The main permission control method used in SELinux targeted policy to provide advanced process isolation is Type Enforcement. All files and processes are labeled with a type: types define a SELinux domain for processes and a SELinux type for files. SELinux policy rules define how types access each other, whether it be a domain accessing a type, or a domain accessing another domain. Access is only allowed if a specific SELinux policy rule exists that allows it.
The following types are used with Squid. Different types allow you to configure flexible access:
This type is used for utilities such as
cachemgr.cgi, which provides a variety of statistics about Squid and its configuration.
Use this type for data that is cached by Squid, as defined by the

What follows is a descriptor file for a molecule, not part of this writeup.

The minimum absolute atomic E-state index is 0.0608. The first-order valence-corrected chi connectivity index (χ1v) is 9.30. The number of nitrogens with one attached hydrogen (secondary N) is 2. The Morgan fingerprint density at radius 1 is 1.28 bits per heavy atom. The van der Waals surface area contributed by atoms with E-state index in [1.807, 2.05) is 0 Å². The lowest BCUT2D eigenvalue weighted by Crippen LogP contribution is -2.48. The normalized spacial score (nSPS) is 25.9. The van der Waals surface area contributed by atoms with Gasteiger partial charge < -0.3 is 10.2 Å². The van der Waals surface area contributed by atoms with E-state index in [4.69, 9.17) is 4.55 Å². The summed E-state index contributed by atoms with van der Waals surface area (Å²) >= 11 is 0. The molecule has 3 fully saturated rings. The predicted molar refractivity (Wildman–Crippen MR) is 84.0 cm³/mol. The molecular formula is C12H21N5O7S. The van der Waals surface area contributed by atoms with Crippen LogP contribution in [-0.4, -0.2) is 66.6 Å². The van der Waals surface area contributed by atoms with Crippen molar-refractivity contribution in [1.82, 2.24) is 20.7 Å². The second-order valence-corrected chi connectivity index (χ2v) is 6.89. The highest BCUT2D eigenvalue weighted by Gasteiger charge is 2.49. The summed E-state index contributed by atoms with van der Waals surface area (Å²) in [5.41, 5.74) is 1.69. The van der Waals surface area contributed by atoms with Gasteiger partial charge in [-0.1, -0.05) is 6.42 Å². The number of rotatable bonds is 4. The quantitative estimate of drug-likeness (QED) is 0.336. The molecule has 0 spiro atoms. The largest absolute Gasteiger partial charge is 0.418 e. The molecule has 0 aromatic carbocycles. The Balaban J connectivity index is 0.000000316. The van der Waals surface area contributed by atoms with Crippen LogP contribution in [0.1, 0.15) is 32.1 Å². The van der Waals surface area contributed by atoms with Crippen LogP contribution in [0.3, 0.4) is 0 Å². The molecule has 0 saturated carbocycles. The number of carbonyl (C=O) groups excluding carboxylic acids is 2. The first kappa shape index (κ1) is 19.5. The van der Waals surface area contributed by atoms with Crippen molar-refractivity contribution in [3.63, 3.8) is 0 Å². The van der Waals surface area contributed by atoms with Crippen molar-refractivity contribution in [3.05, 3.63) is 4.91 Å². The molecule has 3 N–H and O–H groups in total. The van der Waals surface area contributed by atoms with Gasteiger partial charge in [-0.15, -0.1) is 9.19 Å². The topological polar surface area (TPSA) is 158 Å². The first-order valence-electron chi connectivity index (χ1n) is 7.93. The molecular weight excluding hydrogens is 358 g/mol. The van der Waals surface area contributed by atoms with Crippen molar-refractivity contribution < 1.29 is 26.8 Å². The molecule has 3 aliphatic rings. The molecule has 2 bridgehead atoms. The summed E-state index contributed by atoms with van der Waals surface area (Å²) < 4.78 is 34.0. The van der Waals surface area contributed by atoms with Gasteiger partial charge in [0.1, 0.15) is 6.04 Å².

. By default, files created in or copied into the
directories are labeled with the
type. Files for the squidGuard
URL redirector plug-in for
created in or copied to the
directory are also labeled with the
type. Squid is only able to use files and directories that are labeled with this type for its cached data.
This type is used for the directories and files that Squid uses for its configuration. Existing files, or those created in or copied to the
/usr/share/squid/ directories are labeled with this type, including error messages and icons.
This type is used for the
This type is used for logs. Existing files, or those created in or copied to
/var/log/squidGuard/ must be labeled with this type.
This type is used for the initialization file required to start
squid which is located at
This type is used by files in the
/var/run/ directory, especially the process id (PID) named
/var/run/squid.pid which is created by Squid when it runs.